First stop at the supplier to Kriti Social Initiative. (http://www.kriti.org.in/). Stacks and stacks of Kalamkari fabric, how amazing that can be, I was like a child in a candy store!
Wanting to understand more, we requested him to explain to us the process. The fabric goes through eight steps before how we get it in the shops.
Several leaves, barks, fruits play a role in the making of this fabric. Cow dung used for natural bleaching of the fabric, powered seeds of amla (Phyllanthus emblica , gooseberry), nutmeg (Jatika,Myristica fragrans) leaves while boiling the fabric, Harad/ Harida (Teriminalia chebula) and peels of pomegranate fruit dried and added while boiling the fabric.
Someone said, two most important factors in our work are the sun and water (it had poured for two hours that very morning). He did not say forests, I assume because he buys all the above leaves and fruits, bark and seed from the market. That’s how the disconnection perhaps.
Almost with all crafts, the association with the natural world is so evident. Dyes, leaves, barks, skin has a role to play.
The workspace was a shed in a large compound where several, mostly men are involved in the process of production which happens in several steps. Similar to what one sees of ikat weavers under a master craftsman when many of the pre loom processes are done before it goes to be woven in weaver’s houses. Sheds of course could do with lot of improvements, very little safety measure were followed, wearing gloves or any protection when dyeing, working near fire.
We still had some time so went looking around the area. It was Ambedkar Jayanti and we crossed several pendals being prepared for celebrating the same. This area is a handloom cluster.
We were near Kapal doddi, a village famous for its sarees and saw a line of huts on the road side and stopped. These were all women weavers, who earn just about a hundred rupees a day, live in tiny huts which are just about enough to house the loom. They cook outside under a makeshift shed and sleep inside on the floor. There are active Weavers Cooperatives in the area.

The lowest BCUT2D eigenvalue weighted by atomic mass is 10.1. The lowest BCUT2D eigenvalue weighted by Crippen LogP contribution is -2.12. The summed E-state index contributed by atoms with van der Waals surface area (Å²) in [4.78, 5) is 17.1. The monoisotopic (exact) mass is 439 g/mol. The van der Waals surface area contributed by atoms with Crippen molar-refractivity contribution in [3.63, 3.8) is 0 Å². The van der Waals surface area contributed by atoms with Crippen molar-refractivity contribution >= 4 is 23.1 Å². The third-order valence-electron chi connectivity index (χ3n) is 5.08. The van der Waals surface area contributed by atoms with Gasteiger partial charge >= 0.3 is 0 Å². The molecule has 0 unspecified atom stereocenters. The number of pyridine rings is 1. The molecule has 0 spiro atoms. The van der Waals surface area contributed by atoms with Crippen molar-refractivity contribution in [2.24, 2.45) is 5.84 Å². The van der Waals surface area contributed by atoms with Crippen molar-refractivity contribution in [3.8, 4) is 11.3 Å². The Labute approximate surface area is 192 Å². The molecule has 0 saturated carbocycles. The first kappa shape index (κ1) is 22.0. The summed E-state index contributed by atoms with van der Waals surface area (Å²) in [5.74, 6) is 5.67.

We saw many children involved in the process of Kalkamkari printing. Another aspect of traditional livelihoods where children are involved. I used to think children working is alright, so long as they get some literacy/ education and are not exploited. They learn this way, but whether they should miss school for the same? Or are they cheap labour? Can these families afford to send them to school? How relevant it would be to have a Vocational Education and Training plan for our country, a balance of education and skills. Here is an article by Kailash Satyarthi explaining how child labour actually perpetuates poverty.
A nice long auto journey, good roads, weather was kind after the rains, good conversations, a nice sunset, telling us to return home, we reached back Machlipatnam station.
A certain discomfort I returned with which I have experienced in other craft places as well. The issue of plagiarism in this space. I have often come across, once a design works, whether its block printing, weaves or patterns of ready to wear clothes, they get copied. The creator certainly does not feel happy about it. Often times, these exquisite creations are unaffordable to most. Another reason why they are copied. How exclusive should these be? Is creative art, like these, one individual’s creation or is the result of many processes, inspirations and creative ways of seeing?
In the current trend of heavy mechanisation and synthetic, plastic products, which have hugely damaging impact on the environment, is it such a bad thing when the greener initiatives are copied? If that helps in spreading it more? When creativity is copied to make it more accessible?
Like drawing from a large pool of creative commons, knowledge, craft, initiatives, and ways of living.
I don’t know, am still wondering how much bad and how much good it is or it can be.